Need to check how your database jobs are doing? No problem, head over to the Farm jobs section.


Curious how many database instances are currently being monitored by dbWatch? No issues here as well, dbWatch can help you monitor them per platform, per edition, or also per version. If you are backing up your data, the dbWatch inventory overview page will also provide you with some valuable information regarding backups such as the total backup size per platform, how much your backups weigh in megabytes, how much do they weigh when compressed, etc. 


Finally, you can also get a very good overview of the activity that is going on inside your database instances too – dbWatch will provide you with the number of total sessions and active sessions, total sessions per platform, the number of total sessions per top 20 instances, etc.: monitoring of your database inventory can be a very easy and fast way to put your database instances towards the fastlane of performance, availability, and capacity at the same time.


Discover dbWatch today and see how it performs! 

Managing Database Farms vs. Managing Single Database Instances

If you are a frequent reader of the dbWatch blog, you might have noticed that this blog has discussed SQL instance management and database farm management in the past. The previous blog on SQL instance management versus database farm management discussed the core differences between managing SQL instances and database farms – look at this blog post as an extension of it. 


How do You Manage a Database Farm? 

As already noted in a previous blog post about database farms, the main tasks concerning database farm management include getting a comprehensive overview of the database farm, always monitoring its status and health and managing all the resources relevant to those database farms.


In the real world though, challenges related to database farms are a little more complex. When you have many database instances – in other words, when you are dealing with a “database farm” – you no longer have a keen sense of what each and every database instance consists of and sometimes you might even find that the number of database instances you need to manage is incomprehensible – if someone asked you how many database instances your company has, you might answer “well, many” because you do not even know the exact number!


Once even the number becomes lost, there are a few things you should keep in mind to keep your database farm running smoothly:


  • Monitor your database farm for consistency – consistency might prove to be one of the key things related to your database farm. To achieve consistency, you might find that some of your farm settings would need to be adjusted, you would need to know when something goes awry or uncoordinated, you should also consider using software to detect and adjust instances that are not consistently performing at the best of their abilities.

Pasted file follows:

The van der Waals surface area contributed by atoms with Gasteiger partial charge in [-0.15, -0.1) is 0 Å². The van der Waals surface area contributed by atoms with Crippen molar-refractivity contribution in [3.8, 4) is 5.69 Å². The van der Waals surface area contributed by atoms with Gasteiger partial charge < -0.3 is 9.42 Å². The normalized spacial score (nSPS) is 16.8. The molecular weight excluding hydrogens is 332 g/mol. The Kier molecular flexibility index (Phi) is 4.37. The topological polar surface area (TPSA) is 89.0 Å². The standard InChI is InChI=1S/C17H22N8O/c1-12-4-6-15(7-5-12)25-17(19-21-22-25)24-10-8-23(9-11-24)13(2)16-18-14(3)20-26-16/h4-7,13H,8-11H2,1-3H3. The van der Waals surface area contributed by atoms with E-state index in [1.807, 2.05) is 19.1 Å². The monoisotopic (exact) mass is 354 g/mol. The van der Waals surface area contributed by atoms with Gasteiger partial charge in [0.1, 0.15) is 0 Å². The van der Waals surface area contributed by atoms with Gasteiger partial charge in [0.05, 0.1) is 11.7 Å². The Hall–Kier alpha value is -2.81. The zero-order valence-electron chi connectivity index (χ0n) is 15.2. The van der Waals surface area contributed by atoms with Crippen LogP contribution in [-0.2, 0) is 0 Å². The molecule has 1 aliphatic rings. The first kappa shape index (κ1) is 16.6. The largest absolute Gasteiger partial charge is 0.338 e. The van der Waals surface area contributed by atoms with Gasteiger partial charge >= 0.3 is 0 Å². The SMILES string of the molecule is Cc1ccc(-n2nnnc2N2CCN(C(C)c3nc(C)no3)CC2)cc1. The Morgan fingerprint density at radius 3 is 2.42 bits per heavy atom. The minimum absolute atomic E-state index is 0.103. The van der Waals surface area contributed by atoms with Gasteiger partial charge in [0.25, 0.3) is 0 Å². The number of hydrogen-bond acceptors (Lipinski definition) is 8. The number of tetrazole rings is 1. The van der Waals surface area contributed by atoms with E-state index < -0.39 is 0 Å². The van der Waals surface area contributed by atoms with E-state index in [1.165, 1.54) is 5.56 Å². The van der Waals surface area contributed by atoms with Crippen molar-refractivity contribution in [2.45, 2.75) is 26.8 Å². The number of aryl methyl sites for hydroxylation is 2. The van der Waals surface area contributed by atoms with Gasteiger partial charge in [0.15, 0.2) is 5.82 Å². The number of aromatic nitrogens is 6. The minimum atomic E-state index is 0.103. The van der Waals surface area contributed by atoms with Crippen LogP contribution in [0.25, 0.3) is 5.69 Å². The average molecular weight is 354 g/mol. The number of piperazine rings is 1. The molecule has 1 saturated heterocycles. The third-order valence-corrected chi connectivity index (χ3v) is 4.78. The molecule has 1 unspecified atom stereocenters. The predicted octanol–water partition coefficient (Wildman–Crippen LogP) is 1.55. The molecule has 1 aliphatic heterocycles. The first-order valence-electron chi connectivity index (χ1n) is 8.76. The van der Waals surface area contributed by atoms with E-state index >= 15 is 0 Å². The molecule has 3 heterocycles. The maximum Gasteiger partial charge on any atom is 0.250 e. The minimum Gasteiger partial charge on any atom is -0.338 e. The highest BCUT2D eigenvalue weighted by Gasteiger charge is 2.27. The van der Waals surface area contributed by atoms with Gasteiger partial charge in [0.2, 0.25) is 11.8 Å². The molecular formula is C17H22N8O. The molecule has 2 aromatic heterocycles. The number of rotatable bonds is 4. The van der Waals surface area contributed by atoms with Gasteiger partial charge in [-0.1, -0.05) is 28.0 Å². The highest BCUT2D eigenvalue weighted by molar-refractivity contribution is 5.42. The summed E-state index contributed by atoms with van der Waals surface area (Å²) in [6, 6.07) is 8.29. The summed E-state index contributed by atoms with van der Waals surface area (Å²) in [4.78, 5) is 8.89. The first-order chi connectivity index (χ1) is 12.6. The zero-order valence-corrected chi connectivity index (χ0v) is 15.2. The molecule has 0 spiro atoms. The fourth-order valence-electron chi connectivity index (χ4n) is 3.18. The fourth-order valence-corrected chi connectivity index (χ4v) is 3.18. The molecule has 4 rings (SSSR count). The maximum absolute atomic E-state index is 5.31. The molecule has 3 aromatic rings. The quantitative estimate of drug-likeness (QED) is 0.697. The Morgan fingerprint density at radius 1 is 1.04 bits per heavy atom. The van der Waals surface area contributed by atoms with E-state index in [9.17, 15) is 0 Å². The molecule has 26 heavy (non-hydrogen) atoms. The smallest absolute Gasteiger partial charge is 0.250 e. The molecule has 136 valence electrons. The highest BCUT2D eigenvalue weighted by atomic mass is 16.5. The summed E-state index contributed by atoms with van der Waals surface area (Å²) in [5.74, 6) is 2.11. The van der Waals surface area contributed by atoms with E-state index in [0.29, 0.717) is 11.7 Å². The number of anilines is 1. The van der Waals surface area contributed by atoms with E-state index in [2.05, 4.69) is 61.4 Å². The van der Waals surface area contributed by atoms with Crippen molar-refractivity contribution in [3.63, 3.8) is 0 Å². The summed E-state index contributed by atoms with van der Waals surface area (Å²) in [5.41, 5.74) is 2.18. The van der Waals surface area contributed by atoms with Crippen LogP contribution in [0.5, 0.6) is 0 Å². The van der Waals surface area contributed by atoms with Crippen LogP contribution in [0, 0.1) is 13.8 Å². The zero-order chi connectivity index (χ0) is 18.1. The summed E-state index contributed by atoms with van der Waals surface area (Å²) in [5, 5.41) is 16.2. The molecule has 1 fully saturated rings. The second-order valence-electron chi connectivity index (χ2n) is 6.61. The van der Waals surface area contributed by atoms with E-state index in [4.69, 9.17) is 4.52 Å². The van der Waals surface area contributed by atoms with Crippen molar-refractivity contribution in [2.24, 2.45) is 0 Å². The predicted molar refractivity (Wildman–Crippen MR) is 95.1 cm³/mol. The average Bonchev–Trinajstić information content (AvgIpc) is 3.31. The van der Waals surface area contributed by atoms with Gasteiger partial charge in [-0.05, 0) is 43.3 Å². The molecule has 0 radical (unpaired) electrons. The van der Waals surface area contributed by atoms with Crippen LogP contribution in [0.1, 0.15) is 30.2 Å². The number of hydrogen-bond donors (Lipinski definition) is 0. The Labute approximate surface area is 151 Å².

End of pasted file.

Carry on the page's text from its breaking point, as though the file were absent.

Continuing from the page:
• Make sure the processes in your database farms are automated as far as possible – managing tens, hundreds or even thousands of database instances is never easy. To ease the pain of managing your databases, make sure that all maintenance routines are deployed and working automatically on all the database instances and make sure that you can predict potential problems as soon as possible. Ideally, identified problems should be automatically resolved by software in use. 
  • If possible, make sure the workflows your company uses are automated too – improved workflows can help your DBAs prioritize tasks, alert the right part of your organization about a certain problem, and improve the time used to correct issues. 

Keep these things in mind and your database farms should run very smoothly.

Managing Single Database Instances 

Now that you know how you should manage database farms, it is time to investigate how you should go about managing single database instances too. In general, to run your database instances running smoothly, you should keep an eye on:

  • Availability – the availability of your database instances, especially a single database instance, is crucial. The downtime of your database could cause problems to both you and your business.
  • Capacity – the capacity of your database instances is, of course, also crucial – even more so if you are dealing with a single database instance! If you run out of disk space, you might find yourself (and your business) in big trouble. Running out of capacity might mean that you need to replace your drives and replacing the disk drives could cause downtime and potential customer loss for your business, so it is important always keep an eye out on the capacity of your disks too.